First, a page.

The school board in Hamilton County, Tenn., is sure of one thing: Come 1997, its schools will consolidate with the Chattanooga city schools. But just how that will happen is far from clear.
Board members are now mulling over an ambitious plan to create a whole new school system instead of simply combining the two old ones. Whether the board will adopt the plan as a blueprint for change, pick and choose among its recommendations, or pass up the chance to rethink the system remains up in the air.
Chattanooga-area business and higher education leaders have rallied behind the blueprint, signing a compact promising to give priority for jobs and college admissions if students can demonstrate increased knowledge and skills.
Educators and some board members in Hamilton County are far less enthusiastic, however. County principals have denounced the plan, which calls for site-based management, as an infringement of their authority.
And some taxpayers and board members are balking at its $22 million price tag, a 7 percent increase over what county taxpayers now spend for education. The two systems have a combined budget of about $200 million and educate 47,000 students.
“What people generally say is, ‘We like the plan, but,”’ said Edna Varner, the principal of Chattanooga Phoenix Middle School and a member of the 36-member committee that wrote the framework. “I think it’s going to be pending for a long time.”
The ferment over education in the region started in November 1994. Chattanooga residents voted to give up their school system, which was losing students and draining tax money, and become part of the surrounding Hamilton County district in 1997. Similar mergers have taken place in Knoxville and Nashville.
But rather than just merge the two systems, members of the board of education asked the Chattanooga-based Public Education Foundation to help lay the groundwork for a new system. (See Education Week, Aug. 2, 1995.)
Change in the Making
A committee of educators, business people, civic leaders, and parents from both systems spent eight months drafting the document. The 53-page framework contains familiar elements of “systemic” reform, including an emphasis on early-childhood education, high standards and challenging assessments, accountability, and school-based management. It also calls for all students to meet the tougher standards.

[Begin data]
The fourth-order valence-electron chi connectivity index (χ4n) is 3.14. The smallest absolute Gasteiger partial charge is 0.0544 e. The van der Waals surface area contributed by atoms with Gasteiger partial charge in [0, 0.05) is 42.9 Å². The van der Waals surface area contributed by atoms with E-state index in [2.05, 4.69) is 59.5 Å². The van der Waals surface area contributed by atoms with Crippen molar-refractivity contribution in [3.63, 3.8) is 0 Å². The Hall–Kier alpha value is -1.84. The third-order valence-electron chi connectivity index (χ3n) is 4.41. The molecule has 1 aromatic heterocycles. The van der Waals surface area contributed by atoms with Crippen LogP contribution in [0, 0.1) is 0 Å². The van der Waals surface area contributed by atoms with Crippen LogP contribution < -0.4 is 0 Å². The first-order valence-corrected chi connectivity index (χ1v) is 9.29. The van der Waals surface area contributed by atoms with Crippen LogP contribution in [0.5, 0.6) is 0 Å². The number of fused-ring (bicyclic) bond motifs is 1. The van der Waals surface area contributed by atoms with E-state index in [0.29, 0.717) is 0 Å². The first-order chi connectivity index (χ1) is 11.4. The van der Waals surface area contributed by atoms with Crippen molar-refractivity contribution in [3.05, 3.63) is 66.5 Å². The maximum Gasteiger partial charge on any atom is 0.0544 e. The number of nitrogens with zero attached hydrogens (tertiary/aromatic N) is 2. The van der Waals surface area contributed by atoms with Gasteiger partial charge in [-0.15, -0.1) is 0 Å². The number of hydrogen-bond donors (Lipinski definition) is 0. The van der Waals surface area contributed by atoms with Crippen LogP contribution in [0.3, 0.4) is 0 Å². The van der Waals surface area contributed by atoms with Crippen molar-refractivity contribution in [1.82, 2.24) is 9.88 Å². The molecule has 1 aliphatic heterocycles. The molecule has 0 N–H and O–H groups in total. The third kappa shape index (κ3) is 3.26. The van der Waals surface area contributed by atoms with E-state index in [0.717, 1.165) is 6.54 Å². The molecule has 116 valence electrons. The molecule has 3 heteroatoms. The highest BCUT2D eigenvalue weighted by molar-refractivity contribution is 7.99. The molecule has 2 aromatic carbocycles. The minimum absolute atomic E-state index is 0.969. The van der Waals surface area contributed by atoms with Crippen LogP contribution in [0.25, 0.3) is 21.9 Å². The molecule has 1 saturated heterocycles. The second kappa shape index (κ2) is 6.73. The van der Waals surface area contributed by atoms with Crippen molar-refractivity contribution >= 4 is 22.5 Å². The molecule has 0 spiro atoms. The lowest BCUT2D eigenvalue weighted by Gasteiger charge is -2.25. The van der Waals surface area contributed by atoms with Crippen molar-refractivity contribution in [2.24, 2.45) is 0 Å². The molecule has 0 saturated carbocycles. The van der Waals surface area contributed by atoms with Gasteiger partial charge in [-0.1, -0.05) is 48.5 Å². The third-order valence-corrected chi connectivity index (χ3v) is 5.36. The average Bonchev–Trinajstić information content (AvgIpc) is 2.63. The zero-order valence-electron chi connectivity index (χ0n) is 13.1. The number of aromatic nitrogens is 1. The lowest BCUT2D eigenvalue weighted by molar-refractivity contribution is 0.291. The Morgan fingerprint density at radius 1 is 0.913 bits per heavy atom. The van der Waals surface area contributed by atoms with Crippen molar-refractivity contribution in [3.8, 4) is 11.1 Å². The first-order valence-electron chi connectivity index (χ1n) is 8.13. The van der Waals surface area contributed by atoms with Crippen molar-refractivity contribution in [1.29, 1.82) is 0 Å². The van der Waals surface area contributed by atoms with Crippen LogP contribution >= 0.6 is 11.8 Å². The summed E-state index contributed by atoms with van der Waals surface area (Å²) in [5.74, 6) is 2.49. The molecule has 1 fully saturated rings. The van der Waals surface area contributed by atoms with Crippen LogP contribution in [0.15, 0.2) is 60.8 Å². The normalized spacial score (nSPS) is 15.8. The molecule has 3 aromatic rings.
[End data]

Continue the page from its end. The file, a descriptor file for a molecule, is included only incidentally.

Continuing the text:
In January, the committee formally presented its plan to the nine-member Hamilton County school board. Last month, board members met weekly with the subcommittees that wrote the document to resolve questions.
“The time has come for the school board to start making decisions,” said Debbie Colburn, a board member who favors adopting parts of the framework.
Ms. Colburn said some residents have questioned the assertion that all children can meet the standards. “Maybe it should be reworded to give all children the equal opportunity to achieve this education,” she said.
Where the Buck Stops
But the biggest sticking points are the recommendations for governance and accountability. The framework calls for each school to have a decisionmaking council that would determine the makeup of school staffs and their assignments; decide how to use extra funds provided for low-income students; and make decisions about spending money allocated for books, supplies, equipment, food service, and maintenance.
The councils would be made up of a majority of teachers and school staff members, but parents and community members would serve as well. Principals would be able to overrule the council decisions “when absolutely necessary.” Councils would have a hand in hiring teachers by making recommendations to principals, and in hiring principals by advising the superintendent.
Currently, Hamilton County schools use a form of shared decisionmaking. Schools have two councils, one made up of educators who make decisions about curriculum and instruction and one of parents who advise on dress codes and other school policies.
The document makes clear that principals would have final responsibility for the operation of their schools and says that schools will be held accountable for meeting high standards.
Steven H. Prigohzy, the president of the Public Education Foundation, remarked that “everyone wants authority. They’re delighted to have it. It’s accountability that seems to be at issue.”
Increasing the role of parents in school governance would be a major change for many schools, Ms. Varner noted. “Everyone I talked to does not want parents in a governing role,” she said.
Fred R. Skillern, a 20-year board veteran, said he would not vote for a plan that allowed a council to assign teachers but held principals responsible for student achievement.
“Some of these ideas are wonderful and work real good in private education,” he said. “But when it’s public education, we have to take everybody. We can’t test anyone before they enter our schools.”
Bill Bowman, the president of the Hamilton County Education Association, expressed doubt that the board will put any of the recommendations into action.
“My personal opinion is the board didn’t realize what would happen,” Mr. Bowman said. “I think the Public Education Foundation went beyond what was expected of it, although they did it for very commendable reasons.”